Instructions

* Carmen De La Paz, who painted this chest, uses paint and primer in one to save time, but she says you can use a separate tinted primer for the base (to achieve a dark color in fewer coats), and colored acrylic craft paints for the top coat. Paint stores are usually happy to tint a primer close to the paint color you’ll be working with. Apply a waterproof polyurethane sealer to make the surface more durable.

  1. Use sandpaper to thoroughly smooth the surface of the wooden chest. (The better the sanding, the better the painted finish will be; Carmen first used 240 sandpaper and followed by sanding with 320, a finer grade.) After ­sanding, use a dry cloth or paper towels to wipe off excess dust.
  2. With screwdriver or drill, remove hardware or hinges. Set aside.
  3. Use red paint and the flat paintbrush to base-coat the end sides of the box. Apply as many coats as needed for full coverage, letting dry between coats. (Carmen says two should do it, although the red may require three.) If needed, use painter’s tape to mask off edges next to adjacent front and back sides.
  4. Use blue paint and the flat paintbrush to base-coat the lid and front and back sides. Apply as many coats as needed for full coverage, letting dry between coats.
  5. Use pieces of painter’s tape to section off two evenly spaced vertical stripes on each end and the front and back sides. Use yellow paint and the flat paintbrush to paint within the masked-off striped sections. Apply as many coats as needed for full coverage, letting dry between coats. Once paint is completely dry, remove painter’s tape.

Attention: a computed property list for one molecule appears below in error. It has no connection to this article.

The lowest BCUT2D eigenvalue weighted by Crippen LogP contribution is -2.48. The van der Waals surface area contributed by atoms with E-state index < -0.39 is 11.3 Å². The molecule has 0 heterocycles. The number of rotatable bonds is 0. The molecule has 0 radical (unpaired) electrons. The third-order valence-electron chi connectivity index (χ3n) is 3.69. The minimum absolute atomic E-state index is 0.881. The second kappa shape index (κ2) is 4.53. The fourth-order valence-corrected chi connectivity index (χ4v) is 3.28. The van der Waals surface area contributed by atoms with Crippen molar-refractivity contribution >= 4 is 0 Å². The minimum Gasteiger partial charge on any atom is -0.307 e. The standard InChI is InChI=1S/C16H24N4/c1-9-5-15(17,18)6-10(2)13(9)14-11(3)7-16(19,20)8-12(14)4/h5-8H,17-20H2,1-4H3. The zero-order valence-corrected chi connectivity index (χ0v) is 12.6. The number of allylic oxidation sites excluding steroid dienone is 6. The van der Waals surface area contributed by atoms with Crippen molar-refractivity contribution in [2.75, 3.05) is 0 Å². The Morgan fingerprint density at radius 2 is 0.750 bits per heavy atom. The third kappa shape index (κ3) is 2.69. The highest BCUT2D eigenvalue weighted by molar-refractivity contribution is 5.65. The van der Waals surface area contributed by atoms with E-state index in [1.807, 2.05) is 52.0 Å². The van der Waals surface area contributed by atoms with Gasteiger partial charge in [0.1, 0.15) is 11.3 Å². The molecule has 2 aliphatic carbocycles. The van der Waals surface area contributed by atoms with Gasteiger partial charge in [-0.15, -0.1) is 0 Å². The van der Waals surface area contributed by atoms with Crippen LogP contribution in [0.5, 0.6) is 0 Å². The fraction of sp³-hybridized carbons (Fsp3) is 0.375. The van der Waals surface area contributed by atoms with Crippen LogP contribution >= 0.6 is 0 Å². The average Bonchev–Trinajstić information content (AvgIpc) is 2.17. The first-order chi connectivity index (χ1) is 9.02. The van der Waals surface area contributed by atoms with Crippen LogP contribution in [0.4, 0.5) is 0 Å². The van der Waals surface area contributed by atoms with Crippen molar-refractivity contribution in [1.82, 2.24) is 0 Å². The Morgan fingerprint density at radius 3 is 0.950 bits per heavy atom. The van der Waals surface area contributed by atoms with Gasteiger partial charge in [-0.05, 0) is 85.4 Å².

Note: When painting stripes, Carmen recommends ­loading the brush with paint and starting the stroke in the middle of the stripe or desired paint section, working outward to the edges of the tape to get crisper lines. It’s always better to build up paint in several thin layers than in a few thick layers, she says.
  6. Using the tape measure, align stencils on the lid. Begin with the center letter and work outward. Use painter’s tape to secure stencils, one at a time. Then use the round stencil brush and yellow paint to coat each cutout letter. Dab paint onto open stencil with an up-and-down motion. Apply as many coats as needed for full coverage, letting dry between coats. Once paint is completely dry, remove stencil and tape. Repeat for each letter. (If desired, use the same technique to add the child’s name to the front of the toy box, centered between the yellow stripes.)
  7. After all tape is removed, replace the hardware, using a screwdriver or drill.

Safety tip: Little fingers can get caught in lids that slam down too quickly, so consider replacing your toy box hinges with the slower-lowering safety hinges. Or you can affix small strips of adhesive foam to the edges where the lid meets the sides to prevent accidents.

DIY Painted Toy Box craft originally designed by Carmen De La Paz, North Hollywood, California.

DIY Painted Toy Box and tutorial photos by Jim Wieland, Country Woman magazine.